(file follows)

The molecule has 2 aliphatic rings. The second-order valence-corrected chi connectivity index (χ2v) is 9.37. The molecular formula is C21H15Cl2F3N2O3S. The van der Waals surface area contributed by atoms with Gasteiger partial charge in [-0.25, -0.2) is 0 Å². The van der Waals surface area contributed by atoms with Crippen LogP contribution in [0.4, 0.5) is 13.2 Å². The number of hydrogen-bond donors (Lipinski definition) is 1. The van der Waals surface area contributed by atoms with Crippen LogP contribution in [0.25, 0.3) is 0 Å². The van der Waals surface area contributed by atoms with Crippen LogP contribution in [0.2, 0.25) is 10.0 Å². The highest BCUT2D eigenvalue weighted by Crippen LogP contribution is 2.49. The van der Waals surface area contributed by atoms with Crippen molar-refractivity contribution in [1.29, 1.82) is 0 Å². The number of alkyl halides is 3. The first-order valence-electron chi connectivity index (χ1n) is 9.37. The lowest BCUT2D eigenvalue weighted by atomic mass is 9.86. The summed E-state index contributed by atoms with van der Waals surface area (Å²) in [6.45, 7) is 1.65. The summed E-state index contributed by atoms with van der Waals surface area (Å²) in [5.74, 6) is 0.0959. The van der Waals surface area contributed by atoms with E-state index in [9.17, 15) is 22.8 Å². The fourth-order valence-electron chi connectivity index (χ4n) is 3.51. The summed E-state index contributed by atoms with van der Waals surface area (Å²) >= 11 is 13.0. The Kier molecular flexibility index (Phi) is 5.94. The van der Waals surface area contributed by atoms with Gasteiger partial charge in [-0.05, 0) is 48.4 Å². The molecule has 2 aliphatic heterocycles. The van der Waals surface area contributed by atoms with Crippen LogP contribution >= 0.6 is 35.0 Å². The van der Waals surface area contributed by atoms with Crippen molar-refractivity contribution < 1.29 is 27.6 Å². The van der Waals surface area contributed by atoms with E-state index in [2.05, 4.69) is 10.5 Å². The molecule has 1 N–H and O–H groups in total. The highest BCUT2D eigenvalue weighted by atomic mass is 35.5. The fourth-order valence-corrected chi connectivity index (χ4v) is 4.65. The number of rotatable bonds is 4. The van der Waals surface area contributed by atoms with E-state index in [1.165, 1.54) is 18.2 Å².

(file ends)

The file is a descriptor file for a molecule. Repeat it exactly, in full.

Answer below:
The molecule has 2 aliphatic rings. The second-order valence-corrected chi connectivity index (χ2v) is 9.37. The molecular formula is C21H15Cl2F3N2O3S. The van der Waals surface area contributed by atoms with Gasteiger partial charge in [-0.25, -0.2) is 0 Å². The van der Waals surface area contributed by atoms with Crippen LogP contribution in [0.4, 0.5) is 13.2 Å². The number of hydrogen-bond donors (Lipinski definition) is 1. The van der Waals surface area contributed by atoms with Crippen LogP contribution in [0.25, 0.3) is 0 Å². The van der Waals surface area contributed by atoms with Crippen LogP contribution in [0.2, 0.25) is 10.0 Å². The highest BCUT2D eigenvalue weighted by Crippen LogP contribution is 2.49. The van der Waals surface area contributed by atoms with Crippen molar-refractivity contribution in [1.29, 1.82) is 0 Å². The number of alkyl halides is 3. The first-order valence-electron chi connectivity index (χ1n) is 9.37. The lowest BCUT2D eigenvalue weighted by atomic mass is 9.86. The summed E-state index contributed by atoms with van der Waals surface area (Å²) in [6.45, 7) is 1.65. The summed E-state index contributed by atoms with van der Waals surface area (Å²) in [5.74, 6) is 0.0959. The van der Waals surface area contributed by atoms with E-state index in [9.17, 15) is 22.8 Å². The fourth-order valence-electron chi connectivity index (χ4n) is 3.51. The summed E-state index contributed by atoms with van der Waals surface area (Å²) >= 11 is 13.0. The Kier molecular flexibility index (Phi) is 5.94. The van der Waals surface area contributed by atoms with Gasteiger partial charge in [-0.05, 0) is 48.4 Å². The molecule has 2 aliphatic heterocycles. The van der Waals surface area contributed by atoms with Crippen LogP contribution >= 0.6 is 35.0 Å². The van der Waals surface area contributed by atoms with Crippen molar-refractivity contribution < 1.29 is 27.6 Å². The van der Waals surface area contributed by atoms with E-state index in [2.05, 4.69) is 10.5 Å². The molecule has 1 N–H and O–H groups in total. The highest BCUT2D eigenvalue weighted by atomic mass is 35.5. The fourth-order valence-corrected chi connectivity index (χ4v) is 4.65. The number of rotatable bonds is 4. The van der Waals surface area contributed by atoms with E-state index in [1.165, 1.54) is 18.2 Å².